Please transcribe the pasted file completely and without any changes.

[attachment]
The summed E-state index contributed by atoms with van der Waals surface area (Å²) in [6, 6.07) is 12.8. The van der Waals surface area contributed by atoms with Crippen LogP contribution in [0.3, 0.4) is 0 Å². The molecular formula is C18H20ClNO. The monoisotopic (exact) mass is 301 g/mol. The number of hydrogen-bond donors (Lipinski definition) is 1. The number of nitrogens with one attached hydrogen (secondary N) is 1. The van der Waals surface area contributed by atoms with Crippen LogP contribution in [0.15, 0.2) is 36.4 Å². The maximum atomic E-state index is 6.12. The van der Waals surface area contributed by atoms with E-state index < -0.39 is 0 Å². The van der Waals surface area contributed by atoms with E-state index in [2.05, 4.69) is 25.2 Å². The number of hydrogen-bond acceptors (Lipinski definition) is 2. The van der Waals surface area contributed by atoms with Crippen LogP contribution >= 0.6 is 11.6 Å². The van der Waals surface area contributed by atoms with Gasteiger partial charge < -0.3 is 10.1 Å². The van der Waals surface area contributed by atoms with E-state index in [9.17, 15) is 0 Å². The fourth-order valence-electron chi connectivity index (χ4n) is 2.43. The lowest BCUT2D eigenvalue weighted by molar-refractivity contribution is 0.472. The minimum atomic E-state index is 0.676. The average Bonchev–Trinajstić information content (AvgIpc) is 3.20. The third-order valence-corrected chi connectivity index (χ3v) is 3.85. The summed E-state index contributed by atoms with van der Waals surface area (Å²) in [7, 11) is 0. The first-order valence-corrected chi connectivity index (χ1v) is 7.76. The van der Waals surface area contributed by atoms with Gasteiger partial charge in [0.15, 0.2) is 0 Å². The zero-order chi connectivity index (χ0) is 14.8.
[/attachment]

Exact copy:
The summed E-state index contributed by atoms with van der Waals surface area (Å²) in [6, 6.07) is 12.8. The van der Waals surface area contributed by atoms with Crippen LogP contribution in [0.3, 0.4) is 0 Å². The molecular formula is C18H20ClNO. The monoisotopic (exact) mass is 301 g/mol. The number of hydrogen-bond donors (Lipinski definition) is 1. The number of nitrogens with one attached hydrogen (secondary N) is 1. The van der Waals surface area contributed by atoms with Crippen LogP contribution in [0.15, 0.2) is 36.4 Å². The maximum atomic E-state index is 6.12. The van der Waals surface area contributed by atoms with E-state index < -0.39 is 0 Å². The van der Waals surface area contributed by atoms with E-state index in [2.05, 4.69) is 25.2 Å². The number of hydrogen-bond acceptors (Lipinski definition) is 2. The van der Waals surface area contributed by atoms with Crippen LogP contribution >= 0.6 is 11.6 Å². The van der Waals surface area contributed by atoms with Gasteiger partial charge < -0.3 is 10.1 Å². The van der Waals surface area contributed by atoms with E-state index in [9.17, 15) is 0 Å². The fourth-order valence-electron chi connectivity index (χ4n) is 2.43. The lowest BCUT2D eigenvalue weighted by molar-refractivity contribution is 0.472. The minimum atomic E-state index is 0.676. The average Bonchev–Trinajstić information content (AvgIpc) is 3.20. The third-order valence-corrected chi connectivity index (χ3v) is 3.85. The summed E-state index contributed by atoms with van der Waals surface area (Å²) in [7, 11) is 0. The first-order valence-corrected chi connectivity index (χ1v) is 7.76. The van der Waals surface area contributed by atoms with Gasteiger partial charge in [0.15, 0.2) is 0 Å². The zero-order chi connectivity index (χ0) is 14.8.